As part of her Verity’s Lie blog hop, I am delighted to announce my very first guest poster! Author Grace Elliot is joining us today, with a fascinating post about coffee houses in the Georgian era. Grace is the successful author of historical romance novels, including her new book Verity’s Lie, and a regular contributor to the English Historical Fiction Authors blog in addition to maintaining her own blog. Be sure to check out the links below after enjoying her post. Take it away, Grace!
Coffee Houses – the Georgian Equivalent of Facebook?
by Grace Elliot
In the 18th century coffee houses were big business – much like today! A bit like the roll social media plays in the modern age, coffee houses were places for like-minded people to meet and debate issues or conduct business. In the previous century King Charles II recognised and was intimidated by the potential within coffee houses to organise rebellion and tried to ban them as:
“places where the disaffected met, and spread scandalous reports concerning the conduct of His Majesty [Charles II] and his Ministers”
Their history is such that it took just over two decades from coffee being available outside the Ottoman Empire, for a rash of them to appear all over Europe. England’s first coffee house opened in Oxford in 1652, and by 1675 there were over 3,000 countrywide! Indeed, coffee houses were the fore-runner of the private gentlemen’s clubs that became so popular in the late 18th century.
The popularity of coffee houses lay not so much in the hot beverages they sold, but as a meeting place. Each house had a distinctive clientele who gathered there to hear the latest news or gossip. By 1739, in London alone there were 331 coffee houses catering for various political groups, lawyers, doctors, stockjobbers, writers, artists or the like. A Frenchman, Antoine Prevost, visiting London commented that coffee houses were “the seat of English liberty”, a place “where you have the right to read all the papers for and against the government.” They also served another social function as a place to have mail delivered, to collect lost property or read newspapers.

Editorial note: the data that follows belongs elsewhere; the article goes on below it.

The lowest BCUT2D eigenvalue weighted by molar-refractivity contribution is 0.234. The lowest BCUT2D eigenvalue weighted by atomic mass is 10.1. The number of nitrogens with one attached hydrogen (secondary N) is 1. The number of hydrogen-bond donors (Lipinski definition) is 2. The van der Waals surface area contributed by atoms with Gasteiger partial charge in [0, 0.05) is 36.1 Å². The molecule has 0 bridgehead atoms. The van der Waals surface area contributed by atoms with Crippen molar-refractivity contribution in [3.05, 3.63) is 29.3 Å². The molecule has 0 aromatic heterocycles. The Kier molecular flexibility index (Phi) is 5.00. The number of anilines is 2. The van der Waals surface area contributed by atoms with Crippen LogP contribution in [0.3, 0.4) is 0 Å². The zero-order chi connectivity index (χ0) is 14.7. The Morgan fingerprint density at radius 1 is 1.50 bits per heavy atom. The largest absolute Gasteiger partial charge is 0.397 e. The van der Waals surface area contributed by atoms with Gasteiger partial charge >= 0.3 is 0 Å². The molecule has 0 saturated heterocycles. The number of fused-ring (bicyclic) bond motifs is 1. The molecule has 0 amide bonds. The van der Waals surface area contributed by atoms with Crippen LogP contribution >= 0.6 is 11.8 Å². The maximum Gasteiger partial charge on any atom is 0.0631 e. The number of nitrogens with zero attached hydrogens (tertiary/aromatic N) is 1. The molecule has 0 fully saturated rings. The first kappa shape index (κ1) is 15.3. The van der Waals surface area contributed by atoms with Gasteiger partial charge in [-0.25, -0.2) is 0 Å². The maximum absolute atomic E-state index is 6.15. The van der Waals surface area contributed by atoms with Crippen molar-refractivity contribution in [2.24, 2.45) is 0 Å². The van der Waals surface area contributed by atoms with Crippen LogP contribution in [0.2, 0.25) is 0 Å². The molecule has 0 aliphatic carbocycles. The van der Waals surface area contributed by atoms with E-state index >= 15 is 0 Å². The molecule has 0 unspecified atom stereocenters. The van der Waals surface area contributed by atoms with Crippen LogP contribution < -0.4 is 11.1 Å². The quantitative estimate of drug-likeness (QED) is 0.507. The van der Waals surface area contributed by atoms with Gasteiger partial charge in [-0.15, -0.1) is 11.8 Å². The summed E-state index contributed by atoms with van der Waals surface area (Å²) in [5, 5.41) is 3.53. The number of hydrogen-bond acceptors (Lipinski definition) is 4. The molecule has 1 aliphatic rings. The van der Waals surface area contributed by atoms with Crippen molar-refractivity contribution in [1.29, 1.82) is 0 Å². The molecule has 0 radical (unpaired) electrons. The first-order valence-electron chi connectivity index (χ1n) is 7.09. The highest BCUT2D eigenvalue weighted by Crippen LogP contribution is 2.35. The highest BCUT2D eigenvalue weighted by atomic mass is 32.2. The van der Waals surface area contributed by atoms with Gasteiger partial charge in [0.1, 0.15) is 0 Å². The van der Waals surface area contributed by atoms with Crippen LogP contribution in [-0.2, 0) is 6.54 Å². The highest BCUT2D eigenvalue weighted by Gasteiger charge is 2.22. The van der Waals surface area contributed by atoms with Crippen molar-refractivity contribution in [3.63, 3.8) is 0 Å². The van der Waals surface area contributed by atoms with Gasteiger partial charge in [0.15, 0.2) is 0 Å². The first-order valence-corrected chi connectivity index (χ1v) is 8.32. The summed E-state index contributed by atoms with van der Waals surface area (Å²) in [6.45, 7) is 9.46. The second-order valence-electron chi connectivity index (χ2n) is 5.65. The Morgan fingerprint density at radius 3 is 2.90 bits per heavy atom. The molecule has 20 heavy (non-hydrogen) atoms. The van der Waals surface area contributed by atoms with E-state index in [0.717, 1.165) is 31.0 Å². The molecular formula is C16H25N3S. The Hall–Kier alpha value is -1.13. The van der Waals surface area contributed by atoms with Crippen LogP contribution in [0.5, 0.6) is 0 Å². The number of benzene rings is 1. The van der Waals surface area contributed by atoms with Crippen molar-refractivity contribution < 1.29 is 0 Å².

One of the most famous coffee houses was Garraway’s, near the Royal Exchange in London. In the 1800’s you could purchase four ham sandwiches and a glass for sherry for two old pence, or feast on a pot of tea, six slices of bread, two crumpets and a muffin for a cost of ten pence plus a two pence tip for the waiter. But, men went there to do business, rather than dine. At Garraway’s people of quality met to buy and sell books, paintings and shipments of tea, coffee or wine. This was done by the famous “inch of candle” sales – a bizarre system of auctioning goods where the successful buyer was the last person to place a bid before a candle stub burnt out.
Coffee houses were great social levelers when men of different classes could meet. It was not unusual for a physician to meet his patient there, or a lawyer his client. Added to that the coffee houses were often gloomy, poorly lit places with smoky atmospheres – they were the perfect places to meet people without arousing suspicion.
In my latest historical romance, Verity’s Lie, the hero wishes to intruct a spy, so what better meeting place than a coffee house!
Excerpt from ‘Verity’s Lie’.
Needham’s Coffee House was a place of business rather than pleasure, and the rooms were decorated accordingly. In the hearth hung a cauldron of coffee from which the servers filled their jugs. Clean sand on the floor, and a candle lit each wooden table; the patrons preferring their transactions to be conducted in the anonymity of gloom.